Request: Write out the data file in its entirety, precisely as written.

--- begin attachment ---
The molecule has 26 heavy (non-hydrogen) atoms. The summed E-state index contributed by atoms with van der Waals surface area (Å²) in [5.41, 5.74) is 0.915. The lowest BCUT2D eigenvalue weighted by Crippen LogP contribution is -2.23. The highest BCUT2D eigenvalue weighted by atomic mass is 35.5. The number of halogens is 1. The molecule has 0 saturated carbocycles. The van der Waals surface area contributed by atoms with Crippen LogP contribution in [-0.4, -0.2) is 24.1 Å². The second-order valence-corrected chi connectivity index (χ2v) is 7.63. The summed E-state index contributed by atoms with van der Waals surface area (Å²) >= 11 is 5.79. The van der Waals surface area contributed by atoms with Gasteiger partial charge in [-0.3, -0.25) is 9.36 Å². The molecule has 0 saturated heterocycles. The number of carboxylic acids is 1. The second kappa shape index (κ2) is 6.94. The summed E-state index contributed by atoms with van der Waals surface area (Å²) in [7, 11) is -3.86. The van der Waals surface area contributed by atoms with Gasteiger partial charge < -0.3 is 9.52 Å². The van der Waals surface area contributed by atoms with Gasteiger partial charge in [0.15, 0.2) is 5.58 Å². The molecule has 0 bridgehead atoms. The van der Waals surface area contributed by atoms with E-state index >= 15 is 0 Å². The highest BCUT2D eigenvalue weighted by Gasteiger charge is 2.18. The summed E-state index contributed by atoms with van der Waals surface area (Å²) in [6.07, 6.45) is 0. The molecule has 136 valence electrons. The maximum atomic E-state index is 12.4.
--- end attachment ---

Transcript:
The molecule has 26 heavy (non-hydrogen) atoms. The summed E-state index contributed by atoms with van der Waals surface area (Å²) in [5.41, 5.74) is 0.915. The lowest BCUT2D eigenvalue weighted by Crippen LogP contribution is -2.23. The highest BCUT2D eigenvalue weighted by atomic mass is 35.5. The number of halogens is 1. The molecule has 0 saturated carbocycles. The van der Waals surface area contributed by atoms with Crippen LogP contribution in [-0.4, -0.2) is 24.1 Å². The second-order valence-corrected chi connectivity index (χ2v) is 7.63. The summed E-state index contributed by atoms with van der Waals surface area (Å²) >= 11 is 5.79. The van der Waals surface area contributed by atoms with Gasteiger partial charge in [-0.3, -0.25) is 9.36 Å². The molecule has 0 saturated heterocycles. The number of carboxylic acids is 1. The second kappa shape index (κ2) is 6.94. The summed E-state index contributed by atoms with van der Waals surface area (Å²) in [7, 11) is -3.86. The van der Waals surface area contributed by atoms with Gasteiger partial charge < -0.3 is 9.52 Å². The van der Waals surface area contributed by atoms with Gasteiger partial charge in [0.15, 0.2) is 5.58 Å². The molecule has 0 bridgehead atoms. The van der Waals surface area contributed by atoms with E-state index >= 15 is 0 Å². The highest BCUT2D eigenvalue weighted by Gasteiger charge is 2.18. The summed E-state index contributed by atoms with van der Waals surface area (Å²) in [6.07, 6.45) is 0. The molecule has 136 valence electrons. The maximum atomic E-state index is 12.4.